A pockmarked, icy landscape looms beneath Nasa's Cassini spacecraft in new images of Saturn's moon Dione taken during the mission's last close approach to the small, frozen world.
Two of the new images show the surface of Dione captures with the best resolution ever.
Cassini passed 474km above Dione's surface on August 17. This was the fifth closest encounter with Dione during Cassini's long tour around Saturn.
Nasa's Cassini spacecraft captured this parting view that shows the rough and icy crescent of Saturn's moon Dione. (Picture credit: Nasa official website)
"I am moved, as I know everyone else is, looking at these exquisite images of Dione's surface and crescent, and knowing that they are the last we will see of this far-off world for a very long time to come," said Carolyn Porco, Cassini imaging team lead at the Space Science Institute, Boulder, Colorado.
The main scientific focus of this flyby was gravity science, not imaging.
This made capturing the images tricky as Cassini's camera was not controlling where the spacecraft pointed.
Cassini soared above high northern latitudes on Saturn's moon Dione, looking down at a region near the day-night boundary. This view shows the region as a contrast-enhanced image in which features in shadow are illuminated by reflected light from Saturn. (Picture credit: Nasa official website)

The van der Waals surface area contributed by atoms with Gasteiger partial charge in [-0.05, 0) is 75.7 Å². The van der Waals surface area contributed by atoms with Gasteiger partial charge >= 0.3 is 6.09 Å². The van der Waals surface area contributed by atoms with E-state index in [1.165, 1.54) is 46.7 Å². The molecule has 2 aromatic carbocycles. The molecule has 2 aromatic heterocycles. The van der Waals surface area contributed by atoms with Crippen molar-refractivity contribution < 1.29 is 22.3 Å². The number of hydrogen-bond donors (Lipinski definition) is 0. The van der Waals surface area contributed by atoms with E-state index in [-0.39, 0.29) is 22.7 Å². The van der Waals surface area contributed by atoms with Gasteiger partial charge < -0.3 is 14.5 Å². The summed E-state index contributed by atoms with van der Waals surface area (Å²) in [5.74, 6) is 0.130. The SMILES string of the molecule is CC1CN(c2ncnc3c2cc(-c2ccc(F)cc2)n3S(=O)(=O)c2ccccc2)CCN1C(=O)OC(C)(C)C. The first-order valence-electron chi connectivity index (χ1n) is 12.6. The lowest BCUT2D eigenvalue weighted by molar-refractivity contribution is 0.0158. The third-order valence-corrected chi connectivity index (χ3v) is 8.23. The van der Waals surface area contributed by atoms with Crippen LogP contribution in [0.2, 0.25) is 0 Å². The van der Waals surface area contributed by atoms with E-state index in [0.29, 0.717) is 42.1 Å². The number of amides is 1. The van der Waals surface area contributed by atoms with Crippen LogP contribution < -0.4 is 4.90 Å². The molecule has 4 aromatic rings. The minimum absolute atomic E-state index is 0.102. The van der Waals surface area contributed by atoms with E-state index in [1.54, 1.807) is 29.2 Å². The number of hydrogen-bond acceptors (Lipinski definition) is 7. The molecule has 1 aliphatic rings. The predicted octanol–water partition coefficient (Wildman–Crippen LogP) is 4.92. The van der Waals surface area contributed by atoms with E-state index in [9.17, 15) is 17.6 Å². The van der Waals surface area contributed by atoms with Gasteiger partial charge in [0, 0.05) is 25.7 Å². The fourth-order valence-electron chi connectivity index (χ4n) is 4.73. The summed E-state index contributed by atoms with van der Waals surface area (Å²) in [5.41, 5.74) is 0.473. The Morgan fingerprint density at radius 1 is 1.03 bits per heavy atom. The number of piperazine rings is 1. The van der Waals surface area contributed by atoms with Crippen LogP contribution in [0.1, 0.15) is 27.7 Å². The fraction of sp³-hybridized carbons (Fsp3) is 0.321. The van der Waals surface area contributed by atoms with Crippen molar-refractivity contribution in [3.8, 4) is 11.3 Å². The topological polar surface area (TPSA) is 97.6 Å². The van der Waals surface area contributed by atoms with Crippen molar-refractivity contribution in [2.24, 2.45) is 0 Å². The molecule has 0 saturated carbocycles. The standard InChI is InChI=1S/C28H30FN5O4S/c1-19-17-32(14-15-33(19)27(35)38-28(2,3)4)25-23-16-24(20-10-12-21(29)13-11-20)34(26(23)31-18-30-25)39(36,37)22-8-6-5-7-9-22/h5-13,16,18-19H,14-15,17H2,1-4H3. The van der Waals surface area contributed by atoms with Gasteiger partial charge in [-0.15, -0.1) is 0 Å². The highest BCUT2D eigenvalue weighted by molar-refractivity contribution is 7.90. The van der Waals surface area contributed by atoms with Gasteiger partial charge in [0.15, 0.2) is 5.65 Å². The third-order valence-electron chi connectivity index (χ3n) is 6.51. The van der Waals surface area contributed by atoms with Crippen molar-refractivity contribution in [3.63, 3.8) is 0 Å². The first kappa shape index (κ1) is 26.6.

Cassini scientists will study data from the gravity science experiment, magnetosphere and plasma science instruments over the next few months as they look for clues on Dione's interior structure and processes affecting its surface.
The spacecraft is scheduled to make three approaches to the geologically active Saturn moon Enceladus on October 14 and 28 and December 19.
During the October 28 flyby, the spacecraft will come dizzyingly close to Enceladus, passing a mere 49kms from the surface.
Saturn's moon Dione hangs in front of Saturn's rings in this view taken by Nasa's Cassini spacecraft. (Picture credit: Nasa official website)
Cassini will make its deepest-ever dive through the moon's plume of icy spray at this time, collecting valuable data about what's going on beneath the surface.
During the mission's final year, Cassini will repeatedly dive through the space between Saturn and its rings.